skip to main content


Title: Pooling the resources of the CMS Tier-1 sites

The CMS experiment at the LHC relies on 7 Tier-1 centres of the WLCG to perform the majority of its bulk processing activity, and to archive its data. During the first run of the LHC, these two functions were tightly coupled as each Tier-1 was constrained to process only the data archived on its hierarchical storage. This lack of flexibility in the assignment of processing workflows occasionally resulted in uneven resource utilisation and in an increased latency in the delivery of the results to the physics community.The long shutdown of the LHC in 2013-2014 was an opportunity to revisit this mode of operations, disentangling the processing and archive functionalities of the Tier-1 centres. The storage services at the Tier-1s were redeployed breaking the traditional hierarchical model: each site now provides a large disk storage to host input and output data for processing, and an independent tape storage used exclusively for archiving. Movement of data between the tape and disk endpoints is not automated, but triggered externally through the WLCG transfer management systems.With this new setup, CMS operations actively controls at any time which data is available on disk for processing and which data should be sent to archive. Thanks tomore » the high-bandwidth connectivity guaranteed by the LHCOPN, input data can be freely transferred between disk endpoints as needed to take advantage of free CPU, turning the Tier-1s into a large pool of shared resources. The output data can be validated before archiving them permanently, and temporary data formats can be produced without wasting valuable tape resources. Lastly, the data hosted on disk at Tier-1s can now be made available also for user analysis since there is no risk any longer of triggering chaotic staging from tape.In this contribution, we describe the technical solutions adopted for the new disk and tape endpoints at the sites, and we report on the commissioning and scale testing of the service. We detail the procedures implemented by CMS computing operations to actively manage data on disk at Tier-1 sites, and we give examples of the benefits brought to CMS workflows by the additional flexibility of the new system.« less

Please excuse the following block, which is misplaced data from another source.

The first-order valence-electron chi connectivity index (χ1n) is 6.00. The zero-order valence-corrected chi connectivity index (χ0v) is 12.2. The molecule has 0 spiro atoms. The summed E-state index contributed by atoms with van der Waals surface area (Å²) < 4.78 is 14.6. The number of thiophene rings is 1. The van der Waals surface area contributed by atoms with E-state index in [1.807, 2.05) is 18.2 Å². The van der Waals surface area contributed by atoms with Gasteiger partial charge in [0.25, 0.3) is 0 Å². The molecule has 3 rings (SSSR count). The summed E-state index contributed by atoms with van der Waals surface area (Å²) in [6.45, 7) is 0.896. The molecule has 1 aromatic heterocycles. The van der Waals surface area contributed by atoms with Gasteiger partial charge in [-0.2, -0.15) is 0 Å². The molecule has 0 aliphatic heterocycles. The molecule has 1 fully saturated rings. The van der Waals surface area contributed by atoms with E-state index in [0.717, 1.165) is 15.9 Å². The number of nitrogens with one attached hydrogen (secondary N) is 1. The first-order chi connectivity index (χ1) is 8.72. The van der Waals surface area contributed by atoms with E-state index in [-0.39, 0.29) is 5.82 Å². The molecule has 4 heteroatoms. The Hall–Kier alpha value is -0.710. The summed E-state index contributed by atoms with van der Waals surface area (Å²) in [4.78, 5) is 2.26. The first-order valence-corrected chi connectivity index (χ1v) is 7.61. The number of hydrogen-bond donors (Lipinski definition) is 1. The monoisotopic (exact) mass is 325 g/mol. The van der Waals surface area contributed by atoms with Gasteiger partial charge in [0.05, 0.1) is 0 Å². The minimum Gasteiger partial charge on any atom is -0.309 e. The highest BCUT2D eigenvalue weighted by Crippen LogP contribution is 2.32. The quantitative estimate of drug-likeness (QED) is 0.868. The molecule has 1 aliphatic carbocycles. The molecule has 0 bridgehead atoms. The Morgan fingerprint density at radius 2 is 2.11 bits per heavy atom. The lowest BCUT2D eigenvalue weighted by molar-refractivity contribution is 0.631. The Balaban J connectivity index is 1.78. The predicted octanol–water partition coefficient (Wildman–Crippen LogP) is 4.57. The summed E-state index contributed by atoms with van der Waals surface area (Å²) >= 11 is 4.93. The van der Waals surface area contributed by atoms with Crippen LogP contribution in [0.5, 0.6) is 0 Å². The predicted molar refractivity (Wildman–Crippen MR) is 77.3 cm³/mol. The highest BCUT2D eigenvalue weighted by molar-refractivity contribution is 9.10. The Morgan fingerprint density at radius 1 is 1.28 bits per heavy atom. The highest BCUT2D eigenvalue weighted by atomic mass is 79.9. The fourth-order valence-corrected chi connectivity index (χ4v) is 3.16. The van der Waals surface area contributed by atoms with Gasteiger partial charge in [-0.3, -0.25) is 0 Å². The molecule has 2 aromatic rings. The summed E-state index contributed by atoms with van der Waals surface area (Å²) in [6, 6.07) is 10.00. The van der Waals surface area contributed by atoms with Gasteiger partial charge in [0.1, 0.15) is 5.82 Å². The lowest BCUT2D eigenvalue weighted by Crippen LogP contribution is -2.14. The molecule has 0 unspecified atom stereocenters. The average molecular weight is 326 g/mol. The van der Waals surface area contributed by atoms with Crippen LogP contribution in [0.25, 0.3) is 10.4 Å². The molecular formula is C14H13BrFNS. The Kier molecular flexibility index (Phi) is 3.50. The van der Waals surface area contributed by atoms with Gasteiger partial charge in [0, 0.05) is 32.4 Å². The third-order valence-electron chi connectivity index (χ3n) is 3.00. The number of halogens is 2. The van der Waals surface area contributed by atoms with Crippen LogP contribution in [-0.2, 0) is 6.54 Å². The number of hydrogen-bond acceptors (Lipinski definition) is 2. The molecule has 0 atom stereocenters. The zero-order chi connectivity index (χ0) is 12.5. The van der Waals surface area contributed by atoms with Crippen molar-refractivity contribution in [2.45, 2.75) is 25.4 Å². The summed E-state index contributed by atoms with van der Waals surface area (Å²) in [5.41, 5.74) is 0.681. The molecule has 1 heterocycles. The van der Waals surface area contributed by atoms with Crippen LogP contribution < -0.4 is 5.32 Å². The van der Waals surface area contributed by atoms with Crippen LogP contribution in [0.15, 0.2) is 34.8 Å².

[1] ;  [2] ;  [3] ;  [4] ;  [3] ;  [3] ;  [5] ;  [3] ;  [3] ;  [6] ;  [7] ;  [8] ;  [9] ;  [10]
  1. Massachusetts Inst. of Technology (MIT), Cambridge, MA (United States)
  2. Univ. de Los Andes, Bogota (Colombia)
  3. Fermi National Accelerator Lab. (FNAL), Batavia, IL (United States)
  4. Centre de Calcul de l'Institut National de Physique Nucleaire et de Physique des Particules (IN2P3), Villeurbanne Cedex (France)
  5. Rutherford Appleton Lab., Didcot (United Kingdom)
  6. CIEMAT, Madrid (Spain)
  7. Karlsruhe Institut fuer Technologie, Karlsruhe (Germany)
  8. Univ. di Bologna, Bologna (Italy)
  9. Cukurova Univ., Adana (Turkey)
  10. DESY, Hamburg (Germany)
Publication Date:
Report Number(s):
Journal ID: ISSN 1742-6588; 1413883
Grant/Contract Number:
Accepted Manuscript
Journal Name:
Journal of Physics. Conference Series
Additional Journal Information:
Journal Volume: 664; Journal Issue: 4; Conference: 21st International Conference on Computing in High Energy and Nuclear Physics, Okinawa (Japan), 13-17 Apr 2015; Journal ID: ISSN 1742-6588
IOP Publishing
Research Org:
Fermi National Accelerator Lab. (FNAL), Batavia, IL (United States)
Sponsoring Org:
USDOE Office of Science (SC), High Energy Physics (HEP) (SC-25)
Country of Publication:
United States
OSTI Identifier: